The National Institutes of Health is supporting the work of a University of Akron researcher who may hold the key to improving the effectiveness of cancer treatments. The agency has awarded UA's Hossein Tavana a two-year, $511,000 grant to fund his ongoing efforts to improve the testing and effectiveness of anticancer drugs.
Tavana, an assistant professor of biomedical engineering in the College of Engineering, has developed a method to generate 3-D cultures of cancer cells (spheroids) that better model tumors in the body. These improved models have the potential to dramatically improve the screening and discovery of effective chemotherapeutics, Tavana says.
In support of this novel and promising technology, the NIH awarded Tavana its R21 grant, which is defined by the NIH as a developmental research grant intended to support "exploratory, novel studies that break new ground or extend previous discoveries toward new directions or applications."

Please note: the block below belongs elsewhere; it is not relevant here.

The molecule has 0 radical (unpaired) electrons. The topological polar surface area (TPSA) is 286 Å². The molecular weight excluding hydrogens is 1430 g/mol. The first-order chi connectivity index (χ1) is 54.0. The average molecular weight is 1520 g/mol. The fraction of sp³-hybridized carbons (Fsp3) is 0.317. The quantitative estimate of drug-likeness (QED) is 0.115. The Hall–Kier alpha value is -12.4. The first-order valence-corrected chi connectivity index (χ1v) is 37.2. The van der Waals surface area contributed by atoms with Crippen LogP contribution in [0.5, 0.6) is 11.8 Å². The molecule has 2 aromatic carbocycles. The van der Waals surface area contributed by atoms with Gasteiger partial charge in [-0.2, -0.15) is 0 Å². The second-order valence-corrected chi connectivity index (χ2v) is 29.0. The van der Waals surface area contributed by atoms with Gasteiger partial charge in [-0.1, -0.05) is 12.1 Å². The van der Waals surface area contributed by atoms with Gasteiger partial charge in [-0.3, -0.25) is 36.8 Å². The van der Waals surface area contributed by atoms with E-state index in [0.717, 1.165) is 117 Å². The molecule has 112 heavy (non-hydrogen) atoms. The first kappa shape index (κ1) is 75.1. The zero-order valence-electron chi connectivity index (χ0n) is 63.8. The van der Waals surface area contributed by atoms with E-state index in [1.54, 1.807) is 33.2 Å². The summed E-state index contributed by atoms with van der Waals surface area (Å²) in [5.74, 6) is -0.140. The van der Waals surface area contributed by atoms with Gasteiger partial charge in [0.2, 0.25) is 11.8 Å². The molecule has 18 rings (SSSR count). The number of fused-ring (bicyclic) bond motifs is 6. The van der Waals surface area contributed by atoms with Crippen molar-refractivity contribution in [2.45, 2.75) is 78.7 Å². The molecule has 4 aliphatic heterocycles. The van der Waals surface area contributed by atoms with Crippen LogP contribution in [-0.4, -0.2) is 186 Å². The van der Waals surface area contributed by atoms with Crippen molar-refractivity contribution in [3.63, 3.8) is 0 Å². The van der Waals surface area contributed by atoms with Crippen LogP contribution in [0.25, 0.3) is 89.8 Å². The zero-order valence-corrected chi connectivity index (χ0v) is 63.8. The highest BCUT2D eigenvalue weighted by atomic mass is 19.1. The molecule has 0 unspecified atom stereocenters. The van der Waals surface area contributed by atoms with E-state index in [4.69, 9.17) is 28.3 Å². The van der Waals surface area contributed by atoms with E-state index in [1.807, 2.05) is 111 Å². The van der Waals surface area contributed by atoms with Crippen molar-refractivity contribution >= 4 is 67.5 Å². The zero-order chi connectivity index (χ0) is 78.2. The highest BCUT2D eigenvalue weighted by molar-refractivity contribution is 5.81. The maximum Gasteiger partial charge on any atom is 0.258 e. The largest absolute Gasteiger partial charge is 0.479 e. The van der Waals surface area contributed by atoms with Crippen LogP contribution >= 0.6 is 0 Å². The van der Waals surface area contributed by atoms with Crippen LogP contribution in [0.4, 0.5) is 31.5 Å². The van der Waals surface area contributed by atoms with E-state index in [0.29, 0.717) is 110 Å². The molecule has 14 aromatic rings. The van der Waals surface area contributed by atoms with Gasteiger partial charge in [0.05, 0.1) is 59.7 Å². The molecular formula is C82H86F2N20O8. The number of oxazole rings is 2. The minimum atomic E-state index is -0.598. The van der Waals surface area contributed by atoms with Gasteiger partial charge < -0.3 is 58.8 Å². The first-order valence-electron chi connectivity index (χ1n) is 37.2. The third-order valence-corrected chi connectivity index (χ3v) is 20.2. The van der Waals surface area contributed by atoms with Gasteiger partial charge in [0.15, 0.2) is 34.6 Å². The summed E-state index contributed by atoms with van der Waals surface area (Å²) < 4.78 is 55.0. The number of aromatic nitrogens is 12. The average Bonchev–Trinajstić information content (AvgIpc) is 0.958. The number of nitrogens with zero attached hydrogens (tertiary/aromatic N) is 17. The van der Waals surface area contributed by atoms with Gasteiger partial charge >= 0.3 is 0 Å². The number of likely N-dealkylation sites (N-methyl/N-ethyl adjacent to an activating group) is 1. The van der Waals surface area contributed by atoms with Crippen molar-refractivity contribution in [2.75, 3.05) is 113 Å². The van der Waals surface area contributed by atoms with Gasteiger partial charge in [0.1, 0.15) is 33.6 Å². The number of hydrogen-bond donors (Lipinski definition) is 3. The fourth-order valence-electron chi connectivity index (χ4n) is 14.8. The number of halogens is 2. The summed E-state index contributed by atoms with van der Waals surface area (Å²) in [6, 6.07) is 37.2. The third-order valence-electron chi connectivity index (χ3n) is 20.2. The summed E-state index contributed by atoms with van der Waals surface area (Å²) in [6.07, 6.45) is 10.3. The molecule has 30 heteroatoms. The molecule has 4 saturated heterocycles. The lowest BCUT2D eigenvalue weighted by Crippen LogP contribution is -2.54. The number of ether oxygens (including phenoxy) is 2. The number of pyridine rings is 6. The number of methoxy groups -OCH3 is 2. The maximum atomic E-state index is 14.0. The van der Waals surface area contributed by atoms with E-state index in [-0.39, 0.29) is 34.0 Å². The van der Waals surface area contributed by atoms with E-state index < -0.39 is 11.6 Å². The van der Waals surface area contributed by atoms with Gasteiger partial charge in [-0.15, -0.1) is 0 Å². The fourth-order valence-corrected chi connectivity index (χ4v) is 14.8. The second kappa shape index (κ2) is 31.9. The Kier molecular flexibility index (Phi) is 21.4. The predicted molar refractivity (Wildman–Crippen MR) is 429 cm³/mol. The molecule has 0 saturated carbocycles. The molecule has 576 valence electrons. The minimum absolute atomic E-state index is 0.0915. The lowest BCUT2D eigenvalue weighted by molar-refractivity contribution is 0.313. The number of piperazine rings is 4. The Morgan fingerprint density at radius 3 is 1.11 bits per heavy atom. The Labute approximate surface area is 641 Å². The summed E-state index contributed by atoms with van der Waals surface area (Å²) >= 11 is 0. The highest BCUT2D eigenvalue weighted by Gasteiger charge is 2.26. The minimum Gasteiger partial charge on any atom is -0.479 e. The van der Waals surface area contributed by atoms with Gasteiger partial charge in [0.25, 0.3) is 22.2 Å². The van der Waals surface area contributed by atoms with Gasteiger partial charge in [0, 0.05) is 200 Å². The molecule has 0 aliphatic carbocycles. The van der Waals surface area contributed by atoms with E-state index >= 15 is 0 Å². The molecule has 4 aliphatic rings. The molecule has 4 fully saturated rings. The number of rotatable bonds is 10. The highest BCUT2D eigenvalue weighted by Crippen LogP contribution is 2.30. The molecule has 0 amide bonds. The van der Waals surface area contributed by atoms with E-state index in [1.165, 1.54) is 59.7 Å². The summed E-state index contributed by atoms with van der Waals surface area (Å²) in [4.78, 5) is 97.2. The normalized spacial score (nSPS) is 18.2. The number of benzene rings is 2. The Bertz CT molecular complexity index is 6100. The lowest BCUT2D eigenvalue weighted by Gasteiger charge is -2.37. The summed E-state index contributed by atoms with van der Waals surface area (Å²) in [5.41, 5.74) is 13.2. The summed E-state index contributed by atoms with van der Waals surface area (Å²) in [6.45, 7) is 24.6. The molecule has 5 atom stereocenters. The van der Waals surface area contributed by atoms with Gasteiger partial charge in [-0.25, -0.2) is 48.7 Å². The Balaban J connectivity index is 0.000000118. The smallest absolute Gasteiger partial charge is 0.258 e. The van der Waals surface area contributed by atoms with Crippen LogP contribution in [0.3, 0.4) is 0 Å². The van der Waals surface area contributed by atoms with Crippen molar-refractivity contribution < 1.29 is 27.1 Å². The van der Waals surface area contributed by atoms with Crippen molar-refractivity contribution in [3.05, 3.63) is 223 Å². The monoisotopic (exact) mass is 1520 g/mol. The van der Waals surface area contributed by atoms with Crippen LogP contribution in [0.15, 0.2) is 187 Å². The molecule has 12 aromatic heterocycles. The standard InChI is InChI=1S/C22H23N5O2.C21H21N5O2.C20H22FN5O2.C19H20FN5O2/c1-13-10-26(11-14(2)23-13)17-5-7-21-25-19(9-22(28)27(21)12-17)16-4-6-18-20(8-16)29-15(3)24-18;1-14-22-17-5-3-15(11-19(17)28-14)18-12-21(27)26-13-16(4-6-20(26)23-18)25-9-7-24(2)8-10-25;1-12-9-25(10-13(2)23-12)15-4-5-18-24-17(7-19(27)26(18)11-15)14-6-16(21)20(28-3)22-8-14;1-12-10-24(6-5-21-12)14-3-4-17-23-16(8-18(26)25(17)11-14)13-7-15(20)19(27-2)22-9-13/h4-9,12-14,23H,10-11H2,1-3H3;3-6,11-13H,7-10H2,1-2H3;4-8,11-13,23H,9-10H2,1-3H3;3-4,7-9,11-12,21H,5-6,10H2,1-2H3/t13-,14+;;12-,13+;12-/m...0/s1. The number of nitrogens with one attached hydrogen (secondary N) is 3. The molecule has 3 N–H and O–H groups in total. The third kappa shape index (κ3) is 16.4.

Drug testing on 2-D cultures of cancer cells, in which thin layers of cells are treated on a flat dish, does not adequately predict how the drugs will behave in the 3-D environment of the body, Tavana says.
Three-dimensional cultures, on the other hand, in which cancer cells aggregate into spherical clusters, better mimic tumors, allowing for more efficient and cost-effective drug screening and discovery, he adds.
This in turn allows researchers to determine which drugs will best treat particular forms of cancer, eliminating the need to treat patients with a battery of drugs in the hope of finding something that works, Tavana explains.
"Rather than throwing a bunch of different drugs into a patient's body, we can say, 'This particular patient, based on this test, will most likely benefit from this chemo drug.'"
Whereas other labs are generating 3-D cancer cell spheroids, or aggregates, one at a time, Hossein's unique method allows him to generate 384 sphe
|Contact: Denise Henry|
University of Akron